As millennials, we ought to note the lessons of generations before us not to settle within the comfort of apathy and instead make our legacy one of an unrelenting push for an egalitarian world. We’ve already begun building a culture where children aren’t confined to pre-determined dreams based on the baby blue and girly pink toy lines, and it’s heartening that those children will be more able to accept cultural differences because of how the law treats same-sex couples and military service people. However, if that’s our millennial legacy, I’m unimpressed. You’re reading this rambling post on a device that has more technological power and with that more opportunities for learning and engagement than anything known in human history. Yet, we’re living in a world where members of our queer communities face bigotry on a deadly scale.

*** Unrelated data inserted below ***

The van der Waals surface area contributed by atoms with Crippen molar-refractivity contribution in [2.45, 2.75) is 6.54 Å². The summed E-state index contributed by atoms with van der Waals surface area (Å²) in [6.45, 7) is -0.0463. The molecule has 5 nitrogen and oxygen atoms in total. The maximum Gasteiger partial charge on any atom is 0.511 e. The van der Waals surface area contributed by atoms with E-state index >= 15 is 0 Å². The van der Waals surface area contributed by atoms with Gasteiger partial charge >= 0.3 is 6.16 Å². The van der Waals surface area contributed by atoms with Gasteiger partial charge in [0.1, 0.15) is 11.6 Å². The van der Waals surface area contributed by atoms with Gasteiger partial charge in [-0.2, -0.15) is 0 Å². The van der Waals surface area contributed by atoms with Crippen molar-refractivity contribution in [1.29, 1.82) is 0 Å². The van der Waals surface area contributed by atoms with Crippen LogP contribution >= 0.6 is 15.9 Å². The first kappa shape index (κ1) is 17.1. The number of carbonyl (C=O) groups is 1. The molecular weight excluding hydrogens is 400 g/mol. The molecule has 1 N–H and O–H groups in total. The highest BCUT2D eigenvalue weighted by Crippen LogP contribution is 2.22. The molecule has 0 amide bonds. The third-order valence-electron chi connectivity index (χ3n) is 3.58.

Let’s end the sighing. Time to get uncomfortable.
BY Eric Gonzaba ON June 15, 2015
I couldn’t let June pass without some kind of comment about perhaps the most recognizable LGBT event on the annual calendar, but Pride is a tricky subject to handle. On the one hand, it’s all too easy to make cliché observations about how emancipating it is that our communities can come together nearly a half century after Stonewall and celebrate the enormous progress queer people have made in their search for acceptance and liberation.